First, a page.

While Bryant recognises that much of his work relates to knowledge management, it’s not a term he uses or believes in. Instead he talks to clients about knowledge sharing and the idea of putting a social interface onto corporate data. “Organisations have document management systems, learning management systems and people management systems,” he says. “They’re good at being big, robust and powerful but they fall down in the last mile between the database and the human being. We use different combinations of blogs, wikis, social bookmarking, newsfeed aggregation and lightweight mark-up of content to create a usable social interface.”
In terms of social networking, Bryant still regards blogs as the biggest driver. “Sebastian Paquet described blogs as personal knowledge sharing. The idea is that you write about what you know and share it, and people will pick it up if they want to. If you do this at scale then you have a phenomenal knowledge-sharing system. This has reached another level with social tagging, pioneered by sites like Flickr and Del.icio.us, and the popularity of co-production through wikis. If people can use their own voice and have control of what they share, the resulting network effect is what knowledge management was trying to achieve in the first place.”
His approach to document classification is also simple and effective. He almost winces as he talks about the huge taxonomy projects organisations put themselves through. “From any perspective they’re almost without value or merit,” he says. “As David Weinberger says, everything is miscellaneous. Instead of trying to classify two million documents, tell individuals to grab the ones they use and tag them with their own keywords. This way it will be useful to the individual and it’s very simple to achieve.” Such talk scares the large consultancies that will happily charge millions for creating a classification system with a 25-step storage process. “Sometimes what we do is too simple and cheap; we’re giving the game away.”
Bryant also shares his social networking skills with social enterprises such as Muslim Heritage. The project, run by charity FSTC, aims to raise global awareness about the importance and relevance of Muslim heritage and its contribution to current world civilisation. The ‘1001 Inventions’ website uses blogs to help young people understand the innovations of Islam in science and culture. It also has a word game that takes 100 English words derived from Arabic, gives the definition and connects live to Amazon, Wikipedia, Google and Flickr to show how these words are far from being dead concepts. The project has been featured in the national press and has prompted long and fascinating debates on community sites such as Slashdot and Metafilter.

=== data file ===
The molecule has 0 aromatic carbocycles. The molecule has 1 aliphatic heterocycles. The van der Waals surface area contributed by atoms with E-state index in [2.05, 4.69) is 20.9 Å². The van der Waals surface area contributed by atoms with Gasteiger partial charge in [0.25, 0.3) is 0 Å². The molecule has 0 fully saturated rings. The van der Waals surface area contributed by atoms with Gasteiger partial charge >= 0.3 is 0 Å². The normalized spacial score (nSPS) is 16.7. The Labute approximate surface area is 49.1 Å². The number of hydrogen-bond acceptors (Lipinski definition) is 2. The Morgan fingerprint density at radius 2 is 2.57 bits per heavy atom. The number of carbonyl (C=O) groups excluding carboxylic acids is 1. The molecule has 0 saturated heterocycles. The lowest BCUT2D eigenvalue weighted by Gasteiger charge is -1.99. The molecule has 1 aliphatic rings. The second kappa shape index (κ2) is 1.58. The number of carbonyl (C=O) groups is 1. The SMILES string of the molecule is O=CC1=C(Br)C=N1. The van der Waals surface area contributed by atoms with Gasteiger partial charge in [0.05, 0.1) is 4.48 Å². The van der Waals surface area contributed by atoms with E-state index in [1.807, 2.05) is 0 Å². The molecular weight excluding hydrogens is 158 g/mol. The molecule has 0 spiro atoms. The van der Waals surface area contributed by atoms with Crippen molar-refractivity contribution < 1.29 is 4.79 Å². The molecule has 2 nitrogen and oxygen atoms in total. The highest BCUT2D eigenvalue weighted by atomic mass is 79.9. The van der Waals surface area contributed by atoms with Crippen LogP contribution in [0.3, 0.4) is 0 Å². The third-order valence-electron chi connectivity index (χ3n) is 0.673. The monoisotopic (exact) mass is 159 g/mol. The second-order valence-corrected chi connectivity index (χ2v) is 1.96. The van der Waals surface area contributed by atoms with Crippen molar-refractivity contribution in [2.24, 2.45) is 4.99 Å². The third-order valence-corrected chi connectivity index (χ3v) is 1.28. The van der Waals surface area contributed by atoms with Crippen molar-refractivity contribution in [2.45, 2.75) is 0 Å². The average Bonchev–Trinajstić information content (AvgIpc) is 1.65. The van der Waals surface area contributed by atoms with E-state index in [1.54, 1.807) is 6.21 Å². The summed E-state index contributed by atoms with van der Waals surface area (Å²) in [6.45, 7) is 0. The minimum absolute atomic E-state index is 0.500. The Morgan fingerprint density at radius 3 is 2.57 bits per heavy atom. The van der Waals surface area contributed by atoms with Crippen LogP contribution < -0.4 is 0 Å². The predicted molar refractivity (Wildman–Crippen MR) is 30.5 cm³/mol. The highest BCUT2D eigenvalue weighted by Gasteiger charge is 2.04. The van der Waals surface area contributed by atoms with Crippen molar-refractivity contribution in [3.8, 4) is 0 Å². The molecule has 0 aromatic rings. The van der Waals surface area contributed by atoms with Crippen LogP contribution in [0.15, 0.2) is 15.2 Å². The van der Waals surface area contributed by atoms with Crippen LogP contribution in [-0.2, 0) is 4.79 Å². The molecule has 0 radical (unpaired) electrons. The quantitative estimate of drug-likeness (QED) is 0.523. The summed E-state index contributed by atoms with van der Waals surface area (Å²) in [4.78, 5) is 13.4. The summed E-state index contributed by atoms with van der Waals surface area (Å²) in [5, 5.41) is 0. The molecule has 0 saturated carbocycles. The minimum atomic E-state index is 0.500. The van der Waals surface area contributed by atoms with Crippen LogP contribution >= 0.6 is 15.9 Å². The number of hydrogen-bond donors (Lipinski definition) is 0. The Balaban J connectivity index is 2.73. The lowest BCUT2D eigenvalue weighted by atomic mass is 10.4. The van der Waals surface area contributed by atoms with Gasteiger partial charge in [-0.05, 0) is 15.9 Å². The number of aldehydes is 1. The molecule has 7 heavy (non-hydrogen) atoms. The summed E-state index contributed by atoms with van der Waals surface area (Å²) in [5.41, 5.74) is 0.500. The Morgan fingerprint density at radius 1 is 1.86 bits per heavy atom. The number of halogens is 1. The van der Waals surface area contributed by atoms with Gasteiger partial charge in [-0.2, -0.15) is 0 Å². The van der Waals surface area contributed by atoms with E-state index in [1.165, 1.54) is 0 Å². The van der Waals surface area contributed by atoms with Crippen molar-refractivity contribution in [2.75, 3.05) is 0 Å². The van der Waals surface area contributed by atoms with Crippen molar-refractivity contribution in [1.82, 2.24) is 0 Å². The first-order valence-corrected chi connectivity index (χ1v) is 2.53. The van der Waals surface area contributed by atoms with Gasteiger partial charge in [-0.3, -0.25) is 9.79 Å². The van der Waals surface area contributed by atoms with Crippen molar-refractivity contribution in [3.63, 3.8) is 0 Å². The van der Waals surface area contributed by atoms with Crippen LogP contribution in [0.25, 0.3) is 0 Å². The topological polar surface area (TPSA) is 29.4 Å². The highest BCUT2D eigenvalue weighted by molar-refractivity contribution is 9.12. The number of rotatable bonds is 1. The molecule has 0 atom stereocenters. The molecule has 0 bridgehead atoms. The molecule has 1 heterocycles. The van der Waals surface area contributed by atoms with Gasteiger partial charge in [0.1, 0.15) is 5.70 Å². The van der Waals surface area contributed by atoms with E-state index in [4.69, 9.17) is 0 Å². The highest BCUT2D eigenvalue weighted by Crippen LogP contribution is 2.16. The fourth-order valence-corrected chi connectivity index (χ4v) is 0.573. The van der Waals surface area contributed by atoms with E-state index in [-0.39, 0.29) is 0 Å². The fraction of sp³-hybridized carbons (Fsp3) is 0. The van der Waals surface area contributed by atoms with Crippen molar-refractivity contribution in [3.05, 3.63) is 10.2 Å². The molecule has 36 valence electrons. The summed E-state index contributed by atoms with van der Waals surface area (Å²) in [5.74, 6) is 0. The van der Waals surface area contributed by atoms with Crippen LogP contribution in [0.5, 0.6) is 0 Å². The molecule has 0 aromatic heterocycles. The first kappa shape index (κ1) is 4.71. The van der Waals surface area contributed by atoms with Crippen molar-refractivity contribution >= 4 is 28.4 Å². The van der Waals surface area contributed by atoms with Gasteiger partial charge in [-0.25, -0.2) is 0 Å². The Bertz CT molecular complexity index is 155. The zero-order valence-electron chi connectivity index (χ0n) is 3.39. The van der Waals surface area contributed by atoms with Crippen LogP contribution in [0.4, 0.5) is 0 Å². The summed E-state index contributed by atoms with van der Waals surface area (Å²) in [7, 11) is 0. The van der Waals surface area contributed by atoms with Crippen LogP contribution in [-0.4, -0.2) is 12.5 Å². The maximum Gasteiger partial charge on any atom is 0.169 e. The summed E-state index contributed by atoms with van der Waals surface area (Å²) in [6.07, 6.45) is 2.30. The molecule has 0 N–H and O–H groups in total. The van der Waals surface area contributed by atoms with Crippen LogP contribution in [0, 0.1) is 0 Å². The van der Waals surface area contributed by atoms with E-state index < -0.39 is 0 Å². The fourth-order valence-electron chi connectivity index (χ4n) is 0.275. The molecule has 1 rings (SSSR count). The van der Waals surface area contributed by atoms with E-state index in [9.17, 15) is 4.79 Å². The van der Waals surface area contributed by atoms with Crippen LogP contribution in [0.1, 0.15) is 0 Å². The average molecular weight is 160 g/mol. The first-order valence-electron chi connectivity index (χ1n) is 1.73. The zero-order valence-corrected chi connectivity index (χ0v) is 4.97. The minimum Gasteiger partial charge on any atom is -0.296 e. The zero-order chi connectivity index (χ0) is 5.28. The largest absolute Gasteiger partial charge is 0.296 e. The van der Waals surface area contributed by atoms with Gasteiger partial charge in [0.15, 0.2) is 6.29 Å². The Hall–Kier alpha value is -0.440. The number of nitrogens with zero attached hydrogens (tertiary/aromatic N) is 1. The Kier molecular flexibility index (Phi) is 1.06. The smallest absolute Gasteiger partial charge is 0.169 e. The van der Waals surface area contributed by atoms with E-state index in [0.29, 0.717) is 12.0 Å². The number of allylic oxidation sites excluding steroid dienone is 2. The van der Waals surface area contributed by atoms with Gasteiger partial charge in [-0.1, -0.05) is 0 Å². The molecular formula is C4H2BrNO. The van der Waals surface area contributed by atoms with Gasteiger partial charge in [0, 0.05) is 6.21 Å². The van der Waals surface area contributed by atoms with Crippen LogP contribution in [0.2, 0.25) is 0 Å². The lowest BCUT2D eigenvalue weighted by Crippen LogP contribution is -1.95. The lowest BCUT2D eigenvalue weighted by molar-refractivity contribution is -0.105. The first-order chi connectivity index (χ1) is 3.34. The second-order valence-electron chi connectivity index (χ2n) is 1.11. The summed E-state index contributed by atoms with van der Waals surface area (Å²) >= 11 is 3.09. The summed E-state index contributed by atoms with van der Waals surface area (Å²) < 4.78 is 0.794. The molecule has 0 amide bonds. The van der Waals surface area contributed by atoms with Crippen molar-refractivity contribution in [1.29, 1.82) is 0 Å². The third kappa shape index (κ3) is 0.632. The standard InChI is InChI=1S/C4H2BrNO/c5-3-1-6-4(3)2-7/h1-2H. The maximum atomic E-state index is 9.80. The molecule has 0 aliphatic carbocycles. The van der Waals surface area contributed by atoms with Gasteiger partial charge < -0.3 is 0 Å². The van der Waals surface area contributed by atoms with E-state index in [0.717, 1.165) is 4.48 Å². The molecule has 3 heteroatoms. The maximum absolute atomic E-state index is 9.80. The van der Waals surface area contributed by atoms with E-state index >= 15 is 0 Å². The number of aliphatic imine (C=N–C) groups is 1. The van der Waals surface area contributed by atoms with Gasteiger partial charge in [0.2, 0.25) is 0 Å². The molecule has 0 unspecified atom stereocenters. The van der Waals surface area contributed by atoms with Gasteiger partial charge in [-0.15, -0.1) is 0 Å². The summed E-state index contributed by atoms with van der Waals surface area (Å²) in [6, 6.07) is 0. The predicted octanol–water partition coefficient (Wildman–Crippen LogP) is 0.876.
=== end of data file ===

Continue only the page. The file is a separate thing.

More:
His interest here is about interconnectedness in the world and between cultures. “We have a situation where people on both sides of the East-West divide think the other is wrong. But if you look back over the past 2,000 years, you’ll see that everything we’ve done has been a product of the interplay and interconnectedness of different cultures and empires. When you understand that computers, for example, are based on cryptography, which is based on Islamic maths, then you realise that if you hate this ‘other’ culture, you hate your own as it is based on shared property. This project is important for our future safety and security.”
It’s not surprising that Bryant’s interests also extend to the interface between technology and society. “There are important political and social issues that come with blogging, distributed publishing and devolved responsibility,” he says. “They have the potential to impact positively on our world. On a basic level, we can take back some control over language and the way we talk about ourselves.” Looking back on the dot-com boom, Bryant says that the temporary power given to geeks and nerds was scary. “Governments and companies were changing the way they worked based on individuals who only watch Doctor Who, eat pizza, are unlikely to have girlfriends and are often poorly socialised individuals. It’s a dangerous situation. I’d like to think that the people building the tools my children will use in ten years’ time have a well rounded sense of social responsibility and context.”
Looking back at his experiences working with the Bosnian government, setting up TMG and then Headshift, Bryant says he has learnt to be true to himself. “When we started out we were self-conscious about not having business backgrounds. We thought we needed to become more corporate until we realised that businesses and people like that we just talk to them honestly and on a level, even if that might sometimes sound odd in a corporate context.”
Bryant also stresses that social software and social media are not just about technology as they also relate to a process of change within organisational culture. “Under the cover of business you can do some very good things,” he says. “There’s a lot we can do to help the individuals in business who have a lot of energy, passion and knowledge to share but are trapped in outdated corporate structures. We like to think we can liberate human creativity and potential for the benefit of the individual and also for the good of the organisations they work for.” Bryant predicts that humanising the way we work will become a major theme for the next few years. If we do move away from Fordism and 1950s management thinking towards the creation of organisational structures that are better suited to the way we live today, it can only be to the benefit of us all.
Lee Bryant can be contacted at firstname.lastname@example.org
Name: Lee Bryant
Place of birth: Rochford,
Education: Social Science Degree (International Relations),
Employment history: Institute for War and Peace Reporting 1991-93; Bosnian Government 1993-1995; founded TMG Hypermedia 1996, ran it until 2002; founded Headshift 2002
Personal strengths: Dealing with complexity Information processing
Must improve: Patience, tolerance, ability to relax
Biggest inspiration: People who take personal risks to make a difference
What I do to relax: Spend time with my children
Favourite film: Angel heart
Must read: ‘The Politics of Obedience’, Étienne de la Boétie (pub. 1552)